Another limitation was soft censorship. At Tohei, where he worked early in his career, they insisted on happy endings. The good guy had to win, and the bad guy had to suffer. Around the time of BLACKMAIL, Fukasaku began working with Shochiku, a studio that didn’t have such a hard and fast rule. The executives didn’t mind if the good guys failed and the bad guy got away with it. This culture allowed Fukasaku to flourish.





The story of BLACKMAIL is simple. It opens with the hero waking up in a squalid apartment, but behaving as if he were the king of the world. In the opening shots, his attitude does not match his surroundings, Often in BLACKMAIL, tight hand-held shots trap the characters in squalid surroundings where they have little room to breathe. The main character repeatedly breaks the fourth wall, desperate to define himself.



Fukasaku quickly introduces the crew with a freeze-frame of them at a meal in their restaurant hideout: a traditional place with few customers, almost abandoned. The crew members are all outcasts: a former yakuza, a mixed-race boxer named Zero, and a sexually liberated single girl; all connected by the desire to remain outsiders rather than falling in line and letting society define them. In one scene, the crew gloats over a crowd of salaried suckers and brags about stealing money from them.



The film then jumps back to how they all got started:The hero cleaning toilets and floors at a spa. Overhead shots of him cleaning, in contrast with his claims to greatness at the beginning. Women laugh and giggle around him as he mops. They are oblivious to him. He does not exist.



That night, he overhears two gangsters talking about selling fake booze at the high end club where our hero busses tables. He enlists the help of his friends in a blackmail gambit, and they threaten to expose the fake booze scheme. The gangsters pay them off, rather than deal with the hassle of shutting them up.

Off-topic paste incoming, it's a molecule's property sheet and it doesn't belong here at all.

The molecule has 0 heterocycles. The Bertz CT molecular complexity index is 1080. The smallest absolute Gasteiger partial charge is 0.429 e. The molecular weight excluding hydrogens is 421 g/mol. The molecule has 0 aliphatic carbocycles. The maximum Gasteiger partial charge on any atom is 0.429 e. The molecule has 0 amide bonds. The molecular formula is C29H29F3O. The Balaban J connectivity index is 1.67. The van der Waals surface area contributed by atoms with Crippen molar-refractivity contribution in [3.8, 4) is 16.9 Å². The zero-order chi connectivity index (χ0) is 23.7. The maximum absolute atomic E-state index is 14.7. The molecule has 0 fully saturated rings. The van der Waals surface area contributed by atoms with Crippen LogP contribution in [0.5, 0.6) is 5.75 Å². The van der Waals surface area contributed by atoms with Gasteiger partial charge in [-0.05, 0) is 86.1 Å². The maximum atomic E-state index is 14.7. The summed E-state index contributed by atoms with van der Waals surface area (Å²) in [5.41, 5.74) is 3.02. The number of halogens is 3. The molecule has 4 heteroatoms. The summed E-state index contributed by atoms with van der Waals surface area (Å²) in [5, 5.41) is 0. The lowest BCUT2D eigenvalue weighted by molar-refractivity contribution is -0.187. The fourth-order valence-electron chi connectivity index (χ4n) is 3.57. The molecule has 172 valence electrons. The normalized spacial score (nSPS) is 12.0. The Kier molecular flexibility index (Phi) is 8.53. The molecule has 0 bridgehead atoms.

Just like that, a career in blackmail begins, and the four celebrate their success by racing bright red sports cars along the beach, and then running and playing in the surf. This part always reminds me of the camaraderie in films like BAND OF OUTSIDERS, and there are definite similarities between Godard and Fukasaku.





Fukasaku’s films are often compared to those of the French New Wave and Italian Neo-realism by writers who like to compare things. But above all, they are modern. The motions of the camera. Breaking the fourth wall. Flashbacks later cut together as montage. Brilliant stuff.



In the beach scene, the camera spins and whirls around the crew and shows their joy at their independence and the money their new identity as blackmailers will bring. The spinning, off-center camera on the beach celebrates the positive energy of the freewheeling youth. A freeze-frame ends the scene. The moment is over. Later in the film, Fukasaku deploys still images from the beach scene to communicate the motivations and the despair of the characters as their lives fall apart.



After several successful blackmail schemes, the hero gets involved with a high-end businessman who has a document he uses to blackmail the Prime Minister. This situation is based on true events in Japan. In typical Fukasaku fashion, he begins the film with a sarcastic title card that reads ‘not based on real events.’



Basically, the crew falls apart now that they’re in over their heads. The higher end of Japanese society closes ranks. This comes as no surprise. Throughout the film, Fukasaku jumps back and forth in time in a way that makes events seem fated and unavoidable. His celebratory and sometimes jarring camerawork both stresses the independence of the characters, while suggesting imminent disaster.




In IF YOU WERE YOUNG, one of the young men trying to by the truck is killed while working as a strike breaker. The camera shows him adrift in a sea of street-fighting bodies. The stumbling chaos of the camera matches that of the character as he slowly switches sides to protect the protestors, and gets murdered by the police for doing so.



One thing I’ve learned watching films is that I don’t know much about anything. Less even about Japan. Film and its language is evolving and complicated, and you can only go on what I’ve seen. By this measure, Fukasaku and his films are important, and BLACKMAIL is a fun one. You should watch it.



















Cult Movie Mania, Daily Grindhouse, www.cultmoviemania.com, www.dailygrindhouse.com